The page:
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Landmark Year in Private Space Flight Development

  • Suzanne Presto

With NASA's retired shuttles mothballed in museums, 2012 saw a new kind of spacecraft blaze its own path toward the International Space Station.

In May, the Dragon space capsule — developed, owned and operated by California-based SpaceX — was launched from atop a Falcon-9 rocket, becoming the first private craft to dock with the ISS.

A feat achieved by only a few governments, the docking, says SpaceX chief Elon Musk, signaled more than a mere technological breakthrough.

"This was a crucial step," Musk said of the unmanned mission that was completed in conjunction with NASA. "It makes the things in the future, and the ultimate path toward humanity becoming a multi-planet species, much, much more likely."

Designed to carry cargo or crew, the Dragon capsule is slated for a manned test within three years.

Also working with NASA, Orbital Sciences Corporation, which has developed the Antares rocket and Cygnus cargo craft, has a planned 2013 demonstration flight to the space station.

At Kennedy Space Center for SpaceX's second successful ISS mission in October, NASA administrator Charles Bolden said these partnerships spur innovation and benefit the U.S. space program.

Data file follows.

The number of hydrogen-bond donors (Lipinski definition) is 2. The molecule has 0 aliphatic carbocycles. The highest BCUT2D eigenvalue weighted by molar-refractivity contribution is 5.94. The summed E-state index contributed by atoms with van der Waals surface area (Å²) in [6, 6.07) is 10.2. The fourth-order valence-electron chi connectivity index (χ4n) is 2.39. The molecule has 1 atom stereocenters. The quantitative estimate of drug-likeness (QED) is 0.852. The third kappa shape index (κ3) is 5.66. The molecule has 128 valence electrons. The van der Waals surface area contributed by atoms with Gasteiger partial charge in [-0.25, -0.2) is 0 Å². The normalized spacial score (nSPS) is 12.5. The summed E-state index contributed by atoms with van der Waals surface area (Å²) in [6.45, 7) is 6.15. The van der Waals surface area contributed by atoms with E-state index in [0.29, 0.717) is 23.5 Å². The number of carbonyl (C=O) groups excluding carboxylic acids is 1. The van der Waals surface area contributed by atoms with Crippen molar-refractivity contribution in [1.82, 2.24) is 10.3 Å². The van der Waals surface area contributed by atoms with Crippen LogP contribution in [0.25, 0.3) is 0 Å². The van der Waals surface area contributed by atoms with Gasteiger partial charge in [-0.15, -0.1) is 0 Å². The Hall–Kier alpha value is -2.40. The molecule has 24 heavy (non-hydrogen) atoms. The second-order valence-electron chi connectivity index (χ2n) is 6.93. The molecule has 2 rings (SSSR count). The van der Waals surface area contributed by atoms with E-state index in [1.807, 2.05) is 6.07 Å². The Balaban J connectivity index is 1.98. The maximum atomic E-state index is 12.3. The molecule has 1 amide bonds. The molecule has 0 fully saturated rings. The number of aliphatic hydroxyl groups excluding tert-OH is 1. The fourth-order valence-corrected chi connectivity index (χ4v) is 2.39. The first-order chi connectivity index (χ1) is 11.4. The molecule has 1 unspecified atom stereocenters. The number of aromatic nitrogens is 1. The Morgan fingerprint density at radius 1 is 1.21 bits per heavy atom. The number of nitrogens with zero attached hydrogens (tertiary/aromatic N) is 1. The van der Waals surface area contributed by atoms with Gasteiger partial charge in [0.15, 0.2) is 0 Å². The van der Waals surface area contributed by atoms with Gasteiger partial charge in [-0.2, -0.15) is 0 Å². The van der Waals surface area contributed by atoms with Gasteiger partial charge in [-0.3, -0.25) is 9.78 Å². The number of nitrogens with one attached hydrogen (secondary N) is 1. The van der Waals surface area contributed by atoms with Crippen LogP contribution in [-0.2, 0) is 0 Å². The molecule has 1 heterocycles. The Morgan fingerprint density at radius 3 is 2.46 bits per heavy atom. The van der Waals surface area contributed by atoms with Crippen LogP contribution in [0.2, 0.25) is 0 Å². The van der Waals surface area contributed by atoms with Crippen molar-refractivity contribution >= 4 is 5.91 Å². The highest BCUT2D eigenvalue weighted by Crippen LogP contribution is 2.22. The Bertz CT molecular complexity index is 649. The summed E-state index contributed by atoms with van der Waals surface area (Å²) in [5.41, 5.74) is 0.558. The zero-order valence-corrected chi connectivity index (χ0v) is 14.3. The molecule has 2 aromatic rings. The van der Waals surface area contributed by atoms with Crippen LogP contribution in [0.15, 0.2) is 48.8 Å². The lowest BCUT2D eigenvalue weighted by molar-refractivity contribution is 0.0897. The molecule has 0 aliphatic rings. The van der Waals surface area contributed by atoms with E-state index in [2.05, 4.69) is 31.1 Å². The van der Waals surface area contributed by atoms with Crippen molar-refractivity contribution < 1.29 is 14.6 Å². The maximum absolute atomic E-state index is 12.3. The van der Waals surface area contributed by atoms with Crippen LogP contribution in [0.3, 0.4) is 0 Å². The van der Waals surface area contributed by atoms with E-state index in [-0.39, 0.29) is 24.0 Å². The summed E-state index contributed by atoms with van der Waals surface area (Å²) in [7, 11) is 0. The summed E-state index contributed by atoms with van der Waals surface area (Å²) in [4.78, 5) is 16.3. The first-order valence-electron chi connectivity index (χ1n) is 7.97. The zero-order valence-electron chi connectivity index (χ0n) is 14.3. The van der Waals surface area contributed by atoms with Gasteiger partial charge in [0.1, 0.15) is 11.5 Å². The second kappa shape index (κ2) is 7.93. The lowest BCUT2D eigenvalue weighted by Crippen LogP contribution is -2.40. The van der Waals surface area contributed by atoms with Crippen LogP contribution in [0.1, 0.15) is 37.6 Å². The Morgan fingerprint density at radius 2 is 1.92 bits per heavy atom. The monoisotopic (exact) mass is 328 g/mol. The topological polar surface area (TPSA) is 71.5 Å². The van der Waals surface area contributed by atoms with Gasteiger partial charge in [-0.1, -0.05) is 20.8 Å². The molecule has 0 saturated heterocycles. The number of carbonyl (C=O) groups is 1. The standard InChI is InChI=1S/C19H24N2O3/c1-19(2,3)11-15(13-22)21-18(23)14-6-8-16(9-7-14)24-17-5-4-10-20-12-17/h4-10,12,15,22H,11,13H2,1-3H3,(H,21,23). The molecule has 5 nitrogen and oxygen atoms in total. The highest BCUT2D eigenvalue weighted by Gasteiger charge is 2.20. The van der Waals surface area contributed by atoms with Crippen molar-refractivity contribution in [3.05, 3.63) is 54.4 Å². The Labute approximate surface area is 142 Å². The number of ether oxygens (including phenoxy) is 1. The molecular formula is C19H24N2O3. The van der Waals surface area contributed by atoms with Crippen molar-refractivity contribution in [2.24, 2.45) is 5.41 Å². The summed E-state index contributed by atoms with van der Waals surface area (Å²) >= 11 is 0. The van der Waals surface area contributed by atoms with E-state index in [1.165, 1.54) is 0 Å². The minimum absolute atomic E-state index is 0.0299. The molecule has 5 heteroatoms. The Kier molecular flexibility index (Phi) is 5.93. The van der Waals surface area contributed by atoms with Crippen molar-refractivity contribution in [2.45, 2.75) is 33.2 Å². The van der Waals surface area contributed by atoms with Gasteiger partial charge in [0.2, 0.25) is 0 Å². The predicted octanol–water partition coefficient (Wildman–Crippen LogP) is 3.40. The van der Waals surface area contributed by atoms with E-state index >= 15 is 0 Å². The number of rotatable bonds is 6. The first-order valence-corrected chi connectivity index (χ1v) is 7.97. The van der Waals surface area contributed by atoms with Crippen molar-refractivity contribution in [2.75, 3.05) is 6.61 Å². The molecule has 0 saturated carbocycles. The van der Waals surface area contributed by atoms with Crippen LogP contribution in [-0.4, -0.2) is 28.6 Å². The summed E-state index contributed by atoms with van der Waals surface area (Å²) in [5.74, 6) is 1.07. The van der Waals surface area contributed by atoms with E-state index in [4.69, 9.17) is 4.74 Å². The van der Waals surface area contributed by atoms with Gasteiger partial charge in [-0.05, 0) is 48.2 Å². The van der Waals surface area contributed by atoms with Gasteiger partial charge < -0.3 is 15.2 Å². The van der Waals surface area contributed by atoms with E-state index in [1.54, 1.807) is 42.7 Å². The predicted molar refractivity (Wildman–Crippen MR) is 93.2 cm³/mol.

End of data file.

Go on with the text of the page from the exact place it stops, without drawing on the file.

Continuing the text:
"We're handing off to the private sector our transportation to the International Space Station so that NASA can focus on what we do best — exploring even deeper into our solar system, with missions to an asteroid and Mars on the horizon," he said.

NASA officials have said the agency, via partnerships, is on track to launch astronauts from the United States within five years.

Presently constructing the Space Launch System, the largest rocket ever built, NASA engineers are also developing the Orion capsule, a craft designed to take astronauts 15 times farther than the International Space Station.

With Orion's unmanned trial mission set for 2014, interest in NASA's next generation vehicles has been growing.

"I'm glad to see the whole space program is going on because, I don't know, it seemed to me at least that all was kind of dead," said teenager Andrew Clancy at an April science festival in Washington. "But it's alive and well and looks great."

Acting as a lead investor that offers expertise and advice in addition to funding, NASA has secured contracts with three U.S. companies that are working on vehicles for manned missions to low-Earth orbit. Boeing, for example, is working on its Crew Space Transportation-100 capsule, which is designed to carry seven people and land on the ground. SpaceX is also developing vehicles similar in shape to late 20th century lunar capsules.

Nevada-based Sierra Nevada Corporation, however, is developing a winged spacecraft called Dream Chaser, whose shape more closely resembles a plane or a retired space shuttle.

"It's the same contest we played out in the 1950s — wings versus gumdrops [capsule-shaped vehicles]," said Howard McCurdy, a public affairs professor at American University in Washington. "Nobody knows at this stage which is the superior technology."

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